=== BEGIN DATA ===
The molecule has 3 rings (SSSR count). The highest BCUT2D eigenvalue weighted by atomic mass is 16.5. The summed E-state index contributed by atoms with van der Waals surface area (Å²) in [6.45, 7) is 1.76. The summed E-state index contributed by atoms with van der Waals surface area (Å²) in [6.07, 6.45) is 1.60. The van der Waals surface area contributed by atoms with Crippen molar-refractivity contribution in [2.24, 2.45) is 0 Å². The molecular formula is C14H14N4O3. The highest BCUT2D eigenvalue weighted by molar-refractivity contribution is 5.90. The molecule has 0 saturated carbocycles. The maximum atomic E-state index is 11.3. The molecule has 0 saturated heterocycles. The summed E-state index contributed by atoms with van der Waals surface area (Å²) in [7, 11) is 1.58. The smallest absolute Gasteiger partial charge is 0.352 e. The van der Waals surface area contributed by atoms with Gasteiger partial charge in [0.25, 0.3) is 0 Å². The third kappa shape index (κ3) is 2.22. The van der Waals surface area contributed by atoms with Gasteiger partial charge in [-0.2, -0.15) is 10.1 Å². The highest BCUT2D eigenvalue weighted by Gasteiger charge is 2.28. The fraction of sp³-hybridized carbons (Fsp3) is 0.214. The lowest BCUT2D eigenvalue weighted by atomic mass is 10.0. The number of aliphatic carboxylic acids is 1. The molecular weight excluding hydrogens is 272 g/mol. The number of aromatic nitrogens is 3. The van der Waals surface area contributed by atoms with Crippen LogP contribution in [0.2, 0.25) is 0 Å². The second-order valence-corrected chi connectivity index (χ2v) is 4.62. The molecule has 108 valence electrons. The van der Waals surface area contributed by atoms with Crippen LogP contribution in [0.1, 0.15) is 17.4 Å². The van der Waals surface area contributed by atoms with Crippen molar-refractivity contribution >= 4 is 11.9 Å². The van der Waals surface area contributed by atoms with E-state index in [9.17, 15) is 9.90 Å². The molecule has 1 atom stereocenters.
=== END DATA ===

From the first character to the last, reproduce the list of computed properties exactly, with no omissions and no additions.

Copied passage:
The molecule has 3 rings (SSSR count). The highest BCUT2D eigenvalue weighted by atomic mass is 16.5. The summed E-state index contributed by atoms with van der Waals surface area (Å²) in [6.45, 7) is 1.76. The summed E-state index contributed by atoms with van der Waals surface area (Å²) in [6.07, 6.45) is 1.60. The van der Waals surface area contributed by atoms with Crippen molar-refractivity contribution in [2.24, 2.45) is 0 Å². The molecular formula is C14H14N4O3. The highest BCUT2D eigenvalue weighted by molar-refractivity contribution is 5.90. The molecule has 0 saturated carbocycles. The maximum atomic E-state index is 11.3. The molecule has 0 saturated heterocycles. The summed E-state index contributed by atoms with van der Waals surface area (Å²) in [7, 11) is 1.58. The smallest absolute Gasteiger partial charge is 0.352 e. The van der Waals surface area contributed by atoms with Gasteiger partial charge in [0.25, 0.3) is 0 Å². The third kappa shape index (κ3) is 2.22. The van der Waals surface area contributed by atoms with Gasteiger partial charge in [-0.2, -0.15) is 10.1 Å². The highest BCUT2D eigenvalue weighted by Gasteiger charge is 2.28. The fraction of sp³-hybridized carbons (Fsp3) is 0.214. The lowest BCUT2D eigenvalue weighted by atomic mass is 10.0. The number of aliphatic carboxylic acids is 1. The molecular weight excluding hydrogens is 272 g/mol. The number of aromatic nitrogens is 3. The van der Waals surface area contributed by atoms with Crippen LogP contribution in [0.2, 0.25) is 0 Å². The second-order valence-corrected chi connectivity index (χ2v) is 4.62. The molecule has 108 valence electrons. The van der Waals surface area contributed by atoms with Crippen LogP contribution in [0.1, 0.15) is 17.4 Å². The van der Waals surface area contributed by atoms with Crippen molar-refractivity contribution >= 4 is 11.9 Å². The van der Waals surface area contributed by atoms with E-state index in [9.17, 15) is 9.90 Å². The molecule has 1 atom stereocenters.